Asbury Park the 55th Annual Fancy Food and Confectionary trade show in New York City, which had about 24,000 buyers and attendees and over 1200 vendors. This year, for its first year, there was a Palestinian pavilion of food manufacturers, which contained seven companies. Yes, a contingent of 7 is small when compared to the Italian foods pavilion, which had a mere 235 separate exhibitors, but it was a start.
Organized by Paltrade.org, which represents 230 Palestinian companies, and the Carana Corporation which is under a contract from the US AID, the participating firms included Al-Ard Palestinian Agri-Products (Anabtawi) of Nablus,
which sells premium olive oil products “from the ancient trees of Palestine”; Al-Jebrini Investment Co., of Hebron which has focused on dairy products for five decades; Alhathnawi Co. of Jenin, which has sold herbs and oils since 1952; Al-Qasrawi of Hebron, which since 1992, has focused on snacks, puffed nuts, seeds and potato chips; Maslamani Brothers of Nablus, which sells seeds; Sinokrot Food Co. of Ramallah which makes biscuits and chocolate confections; and Zadona Agro-Industrial Co of Tubass which manufactures canned pickles, peppers, and eggplants.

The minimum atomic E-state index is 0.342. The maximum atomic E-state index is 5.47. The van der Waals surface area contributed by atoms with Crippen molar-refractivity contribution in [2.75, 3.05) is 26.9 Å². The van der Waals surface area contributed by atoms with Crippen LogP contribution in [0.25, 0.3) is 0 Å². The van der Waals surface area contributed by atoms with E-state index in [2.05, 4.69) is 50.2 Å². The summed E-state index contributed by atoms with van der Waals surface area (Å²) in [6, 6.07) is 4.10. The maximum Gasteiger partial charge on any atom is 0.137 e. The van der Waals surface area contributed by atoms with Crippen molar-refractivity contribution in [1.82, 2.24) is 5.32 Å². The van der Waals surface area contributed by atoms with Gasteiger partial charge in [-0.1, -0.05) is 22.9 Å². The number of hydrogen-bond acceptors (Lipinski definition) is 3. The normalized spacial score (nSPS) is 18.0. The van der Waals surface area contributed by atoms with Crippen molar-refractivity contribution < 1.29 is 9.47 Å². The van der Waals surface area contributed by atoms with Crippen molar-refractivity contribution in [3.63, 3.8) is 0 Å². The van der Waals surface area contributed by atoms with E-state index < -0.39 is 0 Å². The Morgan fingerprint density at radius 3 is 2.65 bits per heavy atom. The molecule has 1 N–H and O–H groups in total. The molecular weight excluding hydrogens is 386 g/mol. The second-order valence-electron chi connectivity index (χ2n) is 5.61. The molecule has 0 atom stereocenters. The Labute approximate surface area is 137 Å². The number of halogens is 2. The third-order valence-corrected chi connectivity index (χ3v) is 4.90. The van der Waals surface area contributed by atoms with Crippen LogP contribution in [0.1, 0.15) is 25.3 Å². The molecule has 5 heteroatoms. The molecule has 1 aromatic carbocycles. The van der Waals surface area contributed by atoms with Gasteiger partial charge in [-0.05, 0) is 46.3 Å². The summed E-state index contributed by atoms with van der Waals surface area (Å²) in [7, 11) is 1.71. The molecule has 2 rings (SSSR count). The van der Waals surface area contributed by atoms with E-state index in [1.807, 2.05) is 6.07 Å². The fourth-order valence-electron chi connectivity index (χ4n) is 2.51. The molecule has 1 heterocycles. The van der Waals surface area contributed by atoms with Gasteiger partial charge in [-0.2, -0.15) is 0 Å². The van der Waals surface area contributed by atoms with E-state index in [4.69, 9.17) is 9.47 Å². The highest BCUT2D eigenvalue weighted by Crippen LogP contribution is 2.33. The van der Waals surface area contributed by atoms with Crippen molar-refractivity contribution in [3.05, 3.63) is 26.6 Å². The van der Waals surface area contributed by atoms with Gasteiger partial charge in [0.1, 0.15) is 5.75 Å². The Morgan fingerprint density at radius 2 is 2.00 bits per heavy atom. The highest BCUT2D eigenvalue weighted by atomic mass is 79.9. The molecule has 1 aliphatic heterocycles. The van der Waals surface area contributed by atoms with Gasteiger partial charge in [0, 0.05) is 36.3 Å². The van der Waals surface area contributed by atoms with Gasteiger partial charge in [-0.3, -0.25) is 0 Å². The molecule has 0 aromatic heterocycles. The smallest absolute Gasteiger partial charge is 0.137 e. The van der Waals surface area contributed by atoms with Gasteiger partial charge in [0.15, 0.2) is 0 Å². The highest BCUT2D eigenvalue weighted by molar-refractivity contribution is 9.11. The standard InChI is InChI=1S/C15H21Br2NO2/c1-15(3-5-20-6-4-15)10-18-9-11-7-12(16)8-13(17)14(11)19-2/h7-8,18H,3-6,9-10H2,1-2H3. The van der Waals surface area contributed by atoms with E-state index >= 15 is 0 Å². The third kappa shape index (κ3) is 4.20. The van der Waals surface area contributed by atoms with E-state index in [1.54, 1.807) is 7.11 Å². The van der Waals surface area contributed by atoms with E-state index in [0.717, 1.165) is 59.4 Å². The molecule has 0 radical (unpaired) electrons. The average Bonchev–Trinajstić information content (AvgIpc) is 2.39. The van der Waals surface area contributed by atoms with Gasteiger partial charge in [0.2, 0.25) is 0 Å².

According to Carana, olive trees grow on over eighty percent of the arable land in the West Bank, and it is like one big olive grove. But the producers have not found a consistent market for its most plentiful product. Carana recently held a labeling workshop for a dozen West Bank pressers and consolidators to explain rules such as country of origin (officially, itâ€™s West Bank, not Palestine), nutritional information, substantiation for health claims (you can’t say, “use our oil, be the next messiah”), and the importance of attractive packaging for the fancy food, gourmet and premium virgin oil markets. Note to file: You also cannot say “get seventy (extra) virgin olive oils” when you die. Nor can you say “Wash your sins away with our biblical olive oil soap.”
One “Kayf halak?” from me to the rep from Maslamani Brothers resulted in him giving me half a dozen bags of watermelon seeds, almonds, and chickpeas. Dawoud Qasrawi had me sample his chips, some of which tasted like cheetos without the cheddar (or bamba without the peanut) and bugle-like corn chips. You learn so much at a trade show. For example, Dawoud sells potato chip “discs” which, when fried, puff up into chips. Oh how tricky! Just imagine, you can buy a truck load of potato discs, fry them up at your place, and have your own tater chip company. Sadly, no one was there from PITA (the Palestinian Information Technology Association (PITA). Maybe next year.